5 03 2011

As I go through the images from the other day, I just want to share them all NOW. It takes longer to tell the stories that go with them … and the stories are what I most love to share. Oh, the dilemma.

Here are some that don’t have a particular story … almost between stories, if you will … just lovely.

Hook’s had been moseying along the top of the arroyo where the boys’ play was happening, and when mama Luna led the way away, Hook’s meandered on away, too. Another band was beyond not too far, so I moseyed along after Hook’s as the trail led – they diverged low, and I continued on the trail high up the spine of the ridge. The other horses are behind me, but there’s something that always gets me about a horse looking – somewhere, at some thing beyond your vision or ken to notice … The cloud was still over us, but stray sheets of light were randomly hitting the far hills. You can’t tell at all, but it was another windy day. πŸ™‚

Taken about the same time. Most of the horses were grazing with their butts to me. Fierro was broadside, gorgeous lit Knife Edge providing a stunning backdrop to his handsome little self.

Looking back as I went on up the trail … Hannah, looking at me, framed by half-siblings Pinon (left) and Hannah – who are (likely) full siblings.

Share now or wait till the play discussion? Hmm. When I came back from visiting the other band (all in good time), Hook’s had wandered lower from the trail that took me back to my destination. Little Fierro, who had watched the play with great interest but not been allowed to join in – by protector Steeldust and then right away by stepdaddy Hook – was practicing his moves with his best bud-“big brother”-favorite Uncle Pinon. πŸ™‚ I wish I’d been close enough for pix of THAT! Cuter ‘n heck! Such a progression … baby to colt to stallion … so much he has to learn.

As I jump from subject to subject, bear with me. It was a full, full, full day!



6 responses

6 03 2011

Awesome photos. I especially love the first one of the gray. For my birthday yesterday I checked out the local free-roaming horse population just an hour south of me on the Yakama Reservation. It was just an amazing way to spend the day tracking horses and taking photos! However, it made me realize that I need a new lens…There certainly was no shortage of them. 12,000! I wrote a description in my blog if you are interested in more information.

I think I have joined the ranks of following horses! I’m hooked and can’t wait to go again!

6 03 2011

Happy birthday … and welcome to the addiction!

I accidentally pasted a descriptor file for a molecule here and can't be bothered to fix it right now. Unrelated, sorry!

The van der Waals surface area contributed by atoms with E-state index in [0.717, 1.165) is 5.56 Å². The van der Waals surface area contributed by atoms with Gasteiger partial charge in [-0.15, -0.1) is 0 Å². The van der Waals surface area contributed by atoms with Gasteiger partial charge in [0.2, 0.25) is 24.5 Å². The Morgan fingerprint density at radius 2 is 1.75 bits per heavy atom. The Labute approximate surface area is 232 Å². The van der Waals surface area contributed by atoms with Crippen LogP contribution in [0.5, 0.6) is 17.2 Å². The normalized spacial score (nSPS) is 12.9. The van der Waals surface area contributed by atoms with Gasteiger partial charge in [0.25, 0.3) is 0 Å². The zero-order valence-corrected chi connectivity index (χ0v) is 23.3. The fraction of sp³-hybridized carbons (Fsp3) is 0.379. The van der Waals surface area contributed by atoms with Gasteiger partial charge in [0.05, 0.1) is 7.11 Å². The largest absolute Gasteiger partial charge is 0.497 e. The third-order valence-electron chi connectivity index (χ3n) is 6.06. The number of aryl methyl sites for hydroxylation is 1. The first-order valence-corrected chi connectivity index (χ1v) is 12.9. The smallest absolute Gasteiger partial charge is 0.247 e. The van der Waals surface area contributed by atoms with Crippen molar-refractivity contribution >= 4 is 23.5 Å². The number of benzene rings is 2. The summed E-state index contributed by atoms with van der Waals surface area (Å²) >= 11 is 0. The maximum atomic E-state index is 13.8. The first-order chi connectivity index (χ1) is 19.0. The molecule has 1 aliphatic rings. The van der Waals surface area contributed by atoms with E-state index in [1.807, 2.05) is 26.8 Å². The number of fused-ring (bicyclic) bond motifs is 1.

Wow – 12,000 horses?! How big is the Yakama Reservation? How are the horses managed now?

I’m interested to follow your travels there and among the Kiger horses this summer. For others who may also be interested, Jessie’s blog: http://mustangmanagement.blogspot.com/

6 03 2011

Yeah – 12,000! I’m not sure what the acreage is, but I read somewhere that their range manager suggested that area can sustainably manage about 2500…They’ve been wreaking havoc on the environment from wildlife impacts to damaging cultural root crops of the tribe. Management? I think they try to round them up and are exploring fertility control, but they just don’t have the funds or capability that the BLM does. It will be interesting to see what happens with these horses in the near future..It makes me appreciate the care of horses and the range on public lands.

8 03 2011

They’re promoting horse slaughter.

8 03 2011

Jessie – They’re bad off if they don’t have the funds or capability of BLM … BLM doesn’t, either! People figured out in the beginning (1971-2) that it was going to become an overpopulation problem, and some actually set out to do something about it – starting on the reproduction end (including BLM, apparently). National Park Service – succeed; others – fail. What happened? (rhetorical question … I’m sure I know at least part of the cultural/political answer …)

Equus5 – Thanks for that URL. It says they gelded 35 stallions … 35 with a population of 12,000?! The site also says 20,000 horses in a three-state area (does that include BLM or all tribal land?).

That’s just all overwhelming to me … and to the tribe?? Wow. 😦

8 03 2011

Completely overwhelming! The 20,000 includes the Warm Springs, Yakama, Colville…possibly other Northwest tribes with horses? Yakama by far has the most…not sure what they can do about it…The Warm Springs are looking to open a processing facility, but I’m sure that will be met with opposition. If that is so, hopefully another solution will present itself.

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